Lifted with apologies from Wales Online.
The old water tower at Cardiff Central station could become the ultimate canvas for an acclaimed Barry-born artist Dan Llywelyn Hall (twitter @danllywelynhall).
The former Sunday Times Young Artist of the Year has submitted plans to transform the Grade II-listed structure into a colourful mural. He says the epic work – titled The Full Stop – will be a celebration of pivotal moments in Welsh history.
The 30-year-old has been in talks with Arriva Trains Wales, which leases the station from Network Rail, and this week submitted a planning application 10/02208/DCI to Cardiff council.
Mr Hall told the South Wales Echo he was excited by the prospect of the artwork welcoming thousands of rail passengers into the capital each day. “For most my life I have seen the water tower as a prominent structure in our capital,” he said. “Any time I would arrive into Cardiff it almost denotes the start of the city – like a garrison. It stands on the edge of the river and is the first building I notice every time I arrive into Cardiff and usually the last thing I observe when I leave. It struck me that this beautiful listed building needed rejuvenation and could be transformed into a positive confident statement about our capital.”
It is thought the abandoned tower is about 80 years old and was used to replenish the water supplies of steam locomotive engines.
Different moments in history would be painted in the divided panels and the circular turret will amalgamate to form a celebration of the land.
A spokesman for Arriva said: “We have had notice of his intentions to revamp the water tower, but we have seen no designs and he was advised to seek further advice from Cardiff council.”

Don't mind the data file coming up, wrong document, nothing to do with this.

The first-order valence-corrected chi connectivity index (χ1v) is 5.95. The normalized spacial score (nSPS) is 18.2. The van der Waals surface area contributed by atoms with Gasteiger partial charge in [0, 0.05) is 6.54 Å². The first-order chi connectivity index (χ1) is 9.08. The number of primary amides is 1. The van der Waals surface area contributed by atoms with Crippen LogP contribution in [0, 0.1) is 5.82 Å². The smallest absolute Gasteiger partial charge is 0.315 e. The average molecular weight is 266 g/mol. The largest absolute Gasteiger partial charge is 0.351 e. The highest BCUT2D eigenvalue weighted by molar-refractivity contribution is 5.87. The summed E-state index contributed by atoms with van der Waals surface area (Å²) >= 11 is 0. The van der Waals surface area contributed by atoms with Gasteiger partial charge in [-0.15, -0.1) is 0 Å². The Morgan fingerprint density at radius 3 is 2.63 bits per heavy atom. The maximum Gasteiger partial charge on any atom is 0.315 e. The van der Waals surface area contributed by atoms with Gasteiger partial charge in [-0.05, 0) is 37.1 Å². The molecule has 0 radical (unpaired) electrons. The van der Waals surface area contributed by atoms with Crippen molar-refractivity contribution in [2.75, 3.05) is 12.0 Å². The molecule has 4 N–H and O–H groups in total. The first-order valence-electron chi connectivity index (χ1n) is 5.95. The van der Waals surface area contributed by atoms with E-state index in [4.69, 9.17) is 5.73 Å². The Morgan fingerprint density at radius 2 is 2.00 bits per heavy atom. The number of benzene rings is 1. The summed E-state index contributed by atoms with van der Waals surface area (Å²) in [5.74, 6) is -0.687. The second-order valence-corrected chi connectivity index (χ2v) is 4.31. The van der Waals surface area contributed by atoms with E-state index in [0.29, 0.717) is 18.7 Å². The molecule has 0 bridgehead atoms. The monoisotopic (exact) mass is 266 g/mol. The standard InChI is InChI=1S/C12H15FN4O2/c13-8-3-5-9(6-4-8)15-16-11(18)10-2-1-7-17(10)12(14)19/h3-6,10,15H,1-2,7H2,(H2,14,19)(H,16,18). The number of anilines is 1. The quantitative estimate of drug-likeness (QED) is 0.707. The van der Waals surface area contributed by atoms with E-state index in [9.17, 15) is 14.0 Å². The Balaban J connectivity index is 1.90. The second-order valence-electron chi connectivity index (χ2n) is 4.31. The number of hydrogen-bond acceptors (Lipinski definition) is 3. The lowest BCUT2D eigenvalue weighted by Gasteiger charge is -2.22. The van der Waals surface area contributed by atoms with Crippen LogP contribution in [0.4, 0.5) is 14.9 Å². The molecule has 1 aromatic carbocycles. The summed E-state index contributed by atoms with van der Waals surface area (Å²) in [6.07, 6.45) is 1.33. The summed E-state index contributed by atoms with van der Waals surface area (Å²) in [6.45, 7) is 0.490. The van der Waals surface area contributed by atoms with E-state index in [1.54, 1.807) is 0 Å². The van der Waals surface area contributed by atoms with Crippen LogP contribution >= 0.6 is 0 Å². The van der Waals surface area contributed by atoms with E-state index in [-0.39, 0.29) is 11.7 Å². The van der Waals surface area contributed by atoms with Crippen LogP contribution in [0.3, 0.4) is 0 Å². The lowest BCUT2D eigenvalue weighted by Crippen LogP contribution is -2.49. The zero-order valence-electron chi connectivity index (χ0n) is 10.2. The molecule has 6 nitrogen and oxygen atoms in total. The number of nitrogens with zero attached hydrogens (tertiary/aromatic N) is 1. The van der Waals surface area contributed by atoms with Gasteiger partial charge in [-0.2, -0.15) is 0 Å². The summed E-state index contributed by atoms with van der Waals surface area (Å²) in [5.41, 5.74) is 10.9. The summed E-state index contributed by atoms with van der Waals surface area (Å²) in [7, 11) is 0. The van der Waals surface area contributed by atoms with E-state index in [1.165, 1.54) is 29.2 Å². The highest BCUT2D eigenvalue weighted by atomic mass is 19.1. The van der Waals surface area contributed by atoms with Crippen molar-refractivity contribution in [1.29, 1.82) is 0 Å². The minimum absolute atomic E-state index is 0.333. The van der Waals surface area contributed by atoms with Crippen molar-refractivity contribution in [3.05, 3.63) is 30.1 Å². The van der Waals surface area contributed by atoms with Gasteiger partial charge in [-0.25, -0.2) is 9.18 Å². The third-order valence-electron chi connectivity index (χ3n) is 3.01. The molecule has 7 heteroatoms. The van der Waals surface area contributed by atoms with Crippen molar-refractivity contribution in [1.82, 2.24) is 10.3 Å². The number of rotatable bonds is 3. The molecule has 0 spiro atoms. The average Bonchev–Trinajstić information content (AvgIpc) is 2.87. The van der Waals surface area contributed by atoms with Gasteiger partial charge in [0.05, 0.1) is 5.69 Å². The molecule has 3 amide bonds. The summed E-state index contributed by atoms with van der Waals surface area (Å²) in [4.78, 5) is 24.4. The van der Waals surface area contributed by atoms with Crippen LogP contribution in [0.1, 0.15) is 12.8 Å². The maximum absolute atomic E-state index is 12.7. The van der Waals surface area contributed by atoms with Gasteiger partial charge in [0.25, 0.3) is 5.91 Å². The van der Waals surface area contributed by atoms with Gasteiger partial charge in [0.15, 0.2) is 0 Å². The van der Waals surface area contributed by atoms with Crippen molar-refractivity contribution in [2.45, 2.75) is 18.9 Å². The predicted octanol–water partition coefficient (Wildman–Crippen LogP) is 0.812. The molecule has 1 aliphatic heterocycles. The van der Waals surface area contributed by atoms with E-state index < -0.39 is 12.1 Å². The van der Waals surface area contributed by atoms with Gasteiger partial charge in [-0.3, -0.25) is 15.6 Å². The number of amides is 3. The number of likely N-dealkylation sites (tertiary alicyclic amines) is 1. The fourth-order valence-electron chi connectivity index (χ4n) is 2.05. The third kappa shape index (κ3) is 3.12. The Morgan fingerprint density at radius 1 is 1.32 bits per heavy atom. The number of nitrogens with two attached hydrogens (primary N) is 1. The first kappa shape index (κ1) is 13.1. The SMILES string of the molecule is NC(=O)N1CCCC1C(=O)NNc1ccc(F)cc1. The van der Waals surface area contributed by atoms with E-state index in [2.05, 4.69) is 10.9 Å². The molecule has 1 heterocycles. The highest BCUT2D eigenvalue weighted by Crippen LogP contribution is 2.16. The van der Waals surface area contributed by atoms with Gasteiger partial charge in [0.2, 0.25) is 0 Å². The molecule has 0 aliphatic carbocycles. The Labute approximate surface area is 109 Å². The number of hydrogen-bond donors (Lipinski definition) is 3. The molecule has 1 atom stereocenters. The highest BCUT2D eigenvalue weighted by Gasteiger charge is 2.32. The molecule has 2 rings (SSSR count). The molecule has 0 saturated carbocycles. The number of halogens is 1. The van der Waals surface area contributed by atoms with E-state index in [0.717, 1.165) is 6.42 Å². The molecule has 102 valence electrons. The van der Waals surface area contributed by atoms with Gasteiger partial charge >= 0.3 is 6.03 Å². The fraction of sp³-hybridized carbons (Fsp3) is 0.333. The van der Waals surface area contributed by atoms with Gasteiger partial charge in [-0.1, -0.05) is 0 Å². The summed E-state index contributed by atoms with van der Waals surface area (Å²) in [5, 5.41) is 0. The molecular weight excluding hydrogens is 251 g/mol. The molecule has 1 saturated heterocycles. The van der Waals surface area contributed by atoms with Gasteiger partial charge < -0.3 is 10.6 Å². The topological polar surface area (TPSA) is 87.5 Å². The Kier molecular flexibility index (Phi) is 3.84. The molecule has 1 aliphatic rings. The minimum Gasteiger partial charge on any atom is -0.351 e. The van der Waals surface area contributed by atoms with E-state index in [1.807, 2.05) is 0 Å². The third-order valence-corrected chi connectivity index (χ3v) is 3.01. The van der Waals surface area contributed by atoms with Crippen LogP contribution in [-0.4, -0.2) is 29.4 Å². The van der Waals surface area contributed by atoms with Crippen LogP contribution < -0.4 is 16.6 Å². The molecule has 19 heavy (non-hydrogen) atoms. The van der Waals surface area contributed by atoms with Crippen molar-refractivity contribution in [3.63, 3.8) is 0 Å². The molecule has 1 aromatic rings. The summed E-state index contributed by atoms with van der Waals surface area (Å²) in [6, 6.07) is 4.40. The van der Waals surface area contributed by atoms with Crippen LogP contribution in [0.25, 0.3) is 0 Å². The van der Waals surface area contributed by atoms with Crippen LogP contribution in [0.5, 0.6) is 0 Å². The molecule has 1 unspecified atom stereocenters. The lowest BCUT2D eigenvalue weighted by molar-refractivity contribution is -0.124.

A council spokeswoman said its Development Control had this week started a consultation on the proposal. If approved, monuments body Cadw, which has the right to call in applications on listed buildings, will then have the final say.
Mr Hall hopes to start painting in the early summer and expects it will take up to two months to complete.
Talks have begun with arts organisations and individual donors about sponsoring the project. Mr Hall, who recently had an exhibition at Cardiff’s National Museum of Wales and painted portraits of World War I veterans Harry Patch and Henry Allingham, said the work would be a gift to Cardiff.
“It’s for the people who come into Cardiff each day. I want it to promote our city and our country,” he said. “There is nothing that is symbolic or celebratory of our city and I hope it will give people a lift when they arrive in Wales.”
When BWTAS visited the tower in 2010, it wasn't exactly attractive or exciting. A previous mural of daffodils, Wales' national flower had weathered and faded.
Comments from the public show the strength of feeling water towers evoke:
"It is ridiculous to have this as a Grade 2 listed building. The thing should have been pulled down. It is an eyesore, whether painted or not."
(These) structures should be preserved for history - history needs to take account of the mundane as well as the extraordinary.
This is a marvelous opportunity to revive a very important structure in the heritage of our country. It will be most welcome to all the communters and passers by. My old man worked on the railway and always maintained the water tower was one of the finest examples in europe. Cardiff has more to it than simply erecting flats at every corner. We need to maintain our heritage and keep our artists in support.
It's about time something was done with the tower its had faded daffs on it for years now, I'm looking forward to seeing this when it done, I think it will look fab.